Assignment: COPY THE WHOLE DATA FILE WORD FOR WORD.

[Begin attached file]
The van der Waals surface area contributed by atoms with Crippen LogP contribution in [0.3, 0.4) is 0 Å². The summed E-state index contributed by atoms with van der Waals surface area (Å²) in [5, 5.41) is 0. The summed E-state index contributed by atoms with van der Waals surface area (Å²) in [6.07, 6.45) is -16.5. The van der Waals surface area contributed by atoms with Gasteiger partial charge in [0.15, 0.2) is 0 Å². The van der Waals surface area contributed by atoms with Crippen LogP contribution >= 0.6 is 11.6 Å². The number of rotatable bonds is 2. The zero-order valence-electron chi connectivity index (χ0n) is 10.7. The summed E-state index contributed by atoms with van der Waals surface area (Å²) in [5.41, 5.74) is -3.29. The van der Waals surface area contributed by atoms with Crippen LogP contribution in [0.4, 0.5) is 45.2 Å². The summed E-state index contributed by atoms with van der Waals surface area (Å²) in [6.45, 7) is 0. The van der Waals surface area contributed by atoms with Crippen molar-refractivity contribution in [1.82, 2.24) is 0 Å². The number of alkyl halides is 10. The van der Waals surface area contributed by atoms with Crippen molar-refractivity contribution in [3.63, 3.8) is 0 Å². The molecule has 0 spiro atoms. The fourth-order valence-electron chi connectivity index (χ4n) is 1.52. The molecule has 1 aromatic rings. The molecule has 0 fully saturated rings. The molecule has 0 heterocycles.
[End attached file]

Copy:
The van der Waals surface area contributed by atoms with Crippen LogP contribution in [0.3, 0.4) is 0 Å². The summed E-state index contributed by atoms with van der Waals surface area (Å²) in [5, 5.41) is 0. The summed E-state index contributed by atoms with van der Waals surface area (Å²) in [6.07, 6.45) is -16.5. The van der Waals surface area contributed by atoms with Gasteiger partial charge in [0.15, 0.2) is 0 Å². The van der Waals surface area contributed by atoms with Crippen LogP contribution >= 0.6 is 11.6 Å². The number of rotatable bonds is 2. The zero-order valence-electron chi connectivity index (χ0n) is 10.7. The summed E-state index contributed by atoms with van der Waals surface area (Å²) in [5.41, 5.74) is -3.29. The van der Waals surface area contributed by atoms with Crippen LogP contribution in [0.4, 0.5) is 45.2 Å². The summed E-state index contributed by atoms with van der Waals surface area (Å²) in [6.45, 7) is 0. The van der Waals surface area contributed by atoms with Crippen molar-refractivity contribution in [1.82, 2.24) is 0 Å². The number of alkyl halides is 10. The van der Waals surface area contributed by atoms with Crippen molar-refractivity contribution in [3.63, 3.8) is 0 Å². The molecule has 0 spiro atoms. The fourth-order valence-electron chi connectivity index (χ4n) is 1.52. The molecule has 1 aromatic rings. The molecule has 0 fully saturated rings. The molecule has 0 heterocycles.